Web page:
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Alumni in Focus: Rachel Treweek

Rachel Treweek

Rachel Treweek, Bishop of Gloucester

Triple Alumna – 2005 Sep Emerging Strategic Leaders, 2008 Feb Developing Leaders and 2016 Nov Strategic Leaders Consultation 

My first programme in 2005 was a time of realising that, surprisingly, I actually had a lot to share about leadership. As a vicar at the time, the moral and relational aspects of leadership particularly peaked my interest and the programme enabled me to grow in confidence, recognising that I had insights that, whilst perhaps quite different to other participants, were actually of huge significance to all in the room. It was wonderful to be in an environment where I didn’t need to justify my presence.

It was encouraging for me that other people were curious about my role and felt I had something to share in the public arena. This gave me the freedom to feel I was genuinely a leader and could be myself without having to appear as anything else. 

Fellow participants, from an array of different disciplines, were ‘trusted strangers’ at the start of the programme, and this was important as I was able to share openly and honestly, in a way that strangely went beyond anything I had experienced in the church. By the end of the week they were good friends.

I had a superb facilitator who simply encouraged me to maximise the gifts I had and to be true to who I was. 13 years on I can still remember his words and also the powerful metaphor he gave me. He described a helicopter hovering at height over land to capture the big picture, and then swooping down to view the detail on the ground before returning to the overview position. This struck a chord as I recognised the importance of knowing when to attend to detail and when to return to the big picture. Consciously reminding myself to move back up to the big picture perspective in times of stress has been extremely useful as my vocation has progressed and the intricacies of leadership have increased. 

Making Leadership Personal 

Windsor affirmed my emphasis on relationship as a leader in terms of personal dynamics, interaction, and care of the individual within the whole. It gave me greater confidence to see my natural talents for pastoral insight and care as a key asset that I could bring to my personal leadership.

Windsor provided a rich seam of learning for me about the importance of honesty, transparency and being willing to hold up my hands and admit situations where I’ve failed or could have done better.  It goes against human logic, but doing this has actually strengthened my leadership as a result. As a Woman in Leadership I’m no longer afraid to share that it is not all about ‘shining’! 

I’ve actively chosen a culture of being available and accessible to people as I’ve moved into more senior roles. I have been intentional about this by having an open-door policy wherever possible.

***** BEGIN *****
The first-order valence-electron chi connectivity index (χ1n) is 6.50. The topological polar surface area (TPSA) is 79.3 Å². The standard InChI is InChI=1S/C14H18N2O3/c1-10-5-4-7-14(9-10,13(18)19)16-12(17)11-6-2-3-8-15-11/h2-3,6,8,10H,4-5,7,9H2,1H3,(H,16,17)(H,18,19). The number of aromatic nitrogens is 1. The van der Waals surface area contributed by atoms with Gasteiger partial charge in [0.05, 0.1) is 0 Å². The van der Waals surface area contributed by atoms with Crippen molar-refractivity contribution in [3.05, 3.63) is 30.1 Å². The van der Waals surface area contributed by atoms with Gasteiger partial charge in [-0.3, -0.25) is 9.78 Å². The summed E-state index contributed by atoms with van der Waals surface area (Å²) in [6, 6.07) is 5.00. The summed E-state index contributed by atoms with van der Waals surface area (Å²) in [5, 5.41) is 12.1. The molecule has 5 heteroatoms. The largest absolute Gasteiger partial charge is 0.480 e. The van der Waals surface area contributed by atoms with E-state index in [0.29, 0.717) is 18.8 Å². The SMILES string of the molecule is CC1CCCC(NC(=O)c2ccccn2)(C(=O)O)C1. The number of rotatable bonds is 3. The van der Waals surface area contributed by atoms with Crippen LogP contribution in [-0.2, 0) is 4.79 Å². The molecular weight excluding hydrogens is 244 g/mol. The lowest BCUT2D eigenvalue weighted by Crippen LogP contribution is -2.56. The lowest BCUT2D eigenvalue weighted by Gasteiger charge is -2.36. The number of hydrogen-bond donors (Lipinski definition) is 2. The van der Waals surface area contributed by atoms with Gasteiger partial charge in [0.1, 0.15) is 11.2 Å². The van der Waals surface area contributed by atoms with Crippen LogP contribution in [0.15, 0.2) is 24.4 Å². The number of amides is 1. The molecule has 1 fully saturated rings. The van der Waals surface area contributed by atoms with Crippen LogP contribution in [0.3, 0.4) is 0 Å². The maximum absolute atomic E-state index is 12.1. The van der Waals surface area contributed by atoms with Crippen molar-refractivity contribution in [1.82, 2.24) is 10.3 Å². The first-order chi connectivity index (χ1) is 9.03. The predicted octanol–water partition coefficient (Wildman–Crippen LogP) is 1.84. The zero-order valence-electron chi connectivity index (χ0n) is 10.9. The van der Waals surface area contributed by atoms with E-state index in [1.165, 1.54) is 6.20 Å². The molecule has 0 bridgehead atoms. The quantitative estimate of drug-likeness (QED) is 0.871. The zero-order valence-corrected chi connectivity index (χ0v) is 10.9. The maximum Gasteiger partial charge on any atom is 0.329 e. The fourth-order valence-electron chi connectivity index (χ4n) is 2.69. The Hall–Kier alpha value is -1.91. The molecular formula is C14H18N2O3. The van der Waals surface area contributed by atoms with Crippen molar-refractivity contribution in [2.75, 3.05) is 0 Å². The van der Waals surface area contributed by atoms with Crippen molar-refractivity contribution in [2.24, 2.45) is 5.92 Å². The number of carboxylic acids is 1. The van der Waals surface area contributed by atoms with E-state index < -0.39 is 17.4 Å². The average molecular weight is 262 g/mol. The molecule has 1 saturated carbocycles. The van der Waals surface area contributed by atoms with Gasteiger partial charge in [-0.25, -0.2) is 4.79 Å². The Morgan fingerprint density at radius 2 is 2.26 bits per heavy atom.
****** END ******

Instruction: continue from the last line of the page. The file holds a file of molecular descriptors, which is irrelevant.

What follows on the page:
Courage and Risk

My language has in the past been overly apologetic and I often pre-empted my own failure, if not verbally then definitely in my head. After my second programme (2008 Developing Leaders) at Windsor I stepped into the realm of daring to take more risks. 

‘Life is an adventure and you’ve got to dare to go into territory you’ve not been to before. I now actively look for opportunities where I can take a risk that might open up something new for an individual, an organisation or a community’.

As a result of this willingness to take risks I’ve surprised myself by making history with a couple of firsts. I became the first female diocesan bishop in the Church of England and the first female bishop in the House of Lords.   Women in leadership often feel they have to prove themselves and do everything to a high standard in order to justify their worthiness for that position. Whilst I have battled with this, I am determined to be myself. I now have the courage to enable others and encourage people who wouldn’t have been the obvious first choice.

Windsor was a lived experience which transformed me as I lived it. I now recognise that there is far greater value in learning from shared wisdom rather than having a prescriptive agenda. I love the quote that I first heard from a speaker at the Windsor Leadership Debate some years ago, ‘Leaders are like tea bags. You never know how strong they are until they get into hot water’.

Consciously Embracing Diversity

Diversity has been key in my story and I’ve often been challenged by ‘how do we live life embracing difference’. It’s a personal passion that my Windsor programmes reinforced. Everyone on the Strategic Leaders Consultation, in particular, was passionate about making a difference in the world, but the outworking of this varied hugely. Windsor allowed safe space for people to talk about significantly different perspectives with passion, often challenging and not agreeing, but respecting other viewpoints and sharing with integrity.

This challenge of diversity of thought and opinion has been a key part of the journey in the Church of England to consecrate women as bishops. Not everyone accepts the ministry of female Bishops and I continue to pursue a pattern of leadership such that I endeavour to live with integrity, having space for vehement disagreement whilst maintaining healthy relationship. My strong opinions are no less robust than those with opposing views, however my challenge continues to be how I respectfully listen to others and recognise the integrity in their own perspective.

Focussing on wellbeing

Well-being is about valuing yourself, discovering who you are and what motivates you. For many years I have been committed to honest internal reflection and it was good to discuss this in a different context with my Windsor group as we looked at what drives people and how we could have courage to look at the unhealthy places in our lives, which can sometimes masquerade as virtues.